House Paint


Compare house paint brands in New Zealand at Canstar Blue. PPG Paints, Resene, Dulux, Wattyl, British Paints and Valspar were compared on ease of application, quality of finish, value for money, durability, range of finishes and overall satisfaction.

See our Ratings Methodology.

Most Satisfied Customers | PPG Paints

PPG Paints rated number one for customer satisfaction

Customers rate PPG Paints for overall satisfaction

There’s no denying painting can be a messy business. But it can also be hugely therapeutic. Once the prep work has been done, the masking tape applied and the drop sheets laid down, there’s something cathartic about rollering or brushing on the paint and watching your room’s transformation. Your hard work leaves you with a sense of satisfaction, and your room fresh, clean and bright.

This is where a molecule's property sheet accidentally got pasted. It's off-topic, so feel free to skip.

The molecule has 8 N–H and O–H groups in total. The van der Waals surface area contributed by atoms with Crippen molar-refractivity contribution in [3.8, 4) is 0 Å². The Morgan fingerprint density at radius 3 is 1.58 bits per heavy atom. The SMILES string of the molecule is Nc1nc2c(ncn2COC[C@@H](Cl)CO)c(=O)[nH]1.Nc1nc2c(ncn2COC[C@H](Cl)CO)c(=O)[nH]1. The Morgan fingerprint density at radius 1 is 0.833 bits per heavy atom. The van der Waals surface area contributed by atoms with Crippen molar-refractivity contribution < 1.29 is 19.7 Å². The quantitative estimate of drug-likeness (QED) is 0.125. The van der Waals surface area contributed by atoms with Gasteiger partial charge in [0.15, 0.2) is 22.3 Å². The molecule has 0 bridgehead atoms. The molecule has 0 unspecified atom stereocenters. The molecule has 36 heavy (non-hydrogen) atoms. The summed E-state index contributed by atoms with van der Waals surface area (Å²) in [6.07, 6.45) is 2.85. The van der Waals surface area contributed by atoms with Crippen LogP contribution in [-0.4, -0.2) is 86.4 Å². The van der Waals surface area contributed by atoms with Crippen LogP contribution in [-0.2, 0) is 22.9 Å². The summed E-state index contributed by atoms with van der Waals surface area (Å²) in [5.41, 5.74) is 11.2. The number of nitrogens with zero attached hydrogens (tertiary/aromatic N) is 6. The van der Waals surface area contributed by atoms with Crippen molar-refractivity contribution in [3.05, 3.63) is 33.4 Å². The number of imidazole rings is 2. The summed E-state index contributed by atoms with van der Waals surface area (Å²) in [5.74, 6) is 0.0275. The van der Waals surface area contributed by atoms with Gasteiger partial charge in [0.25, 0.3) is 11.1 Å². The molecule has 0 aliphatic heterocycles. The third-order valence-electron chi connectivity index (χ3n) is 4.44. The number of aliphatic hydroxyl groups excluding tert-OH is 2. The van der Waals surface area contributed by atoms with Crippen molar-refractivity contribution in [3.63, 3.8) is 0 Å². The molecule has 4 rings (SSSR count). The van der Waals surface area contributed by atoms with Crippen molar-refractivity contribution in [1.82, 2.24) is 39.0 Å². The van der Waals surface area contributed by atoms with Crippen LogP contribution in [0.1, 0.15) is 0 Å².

The hardest part (other than stripping back years of old enamel!) is often choosing the right paint for the job. Thanks to TV shows and glossy magazines, there’s plenty of inspiration, but the huge range of paint brands and colours can be confusing. While Canstar isn’t in the business of providing interior design tips, we can help by recommending the right paint manufacturer.

Canstar Blue canvassed the opinions of 887 Kiwis who had purchased and used house paint or stain in the last three years to discover their views on the different paints on the market. We asked them about the paint they’d used to get their response on a range of factors, including the paint’s quality, durability and ease of use.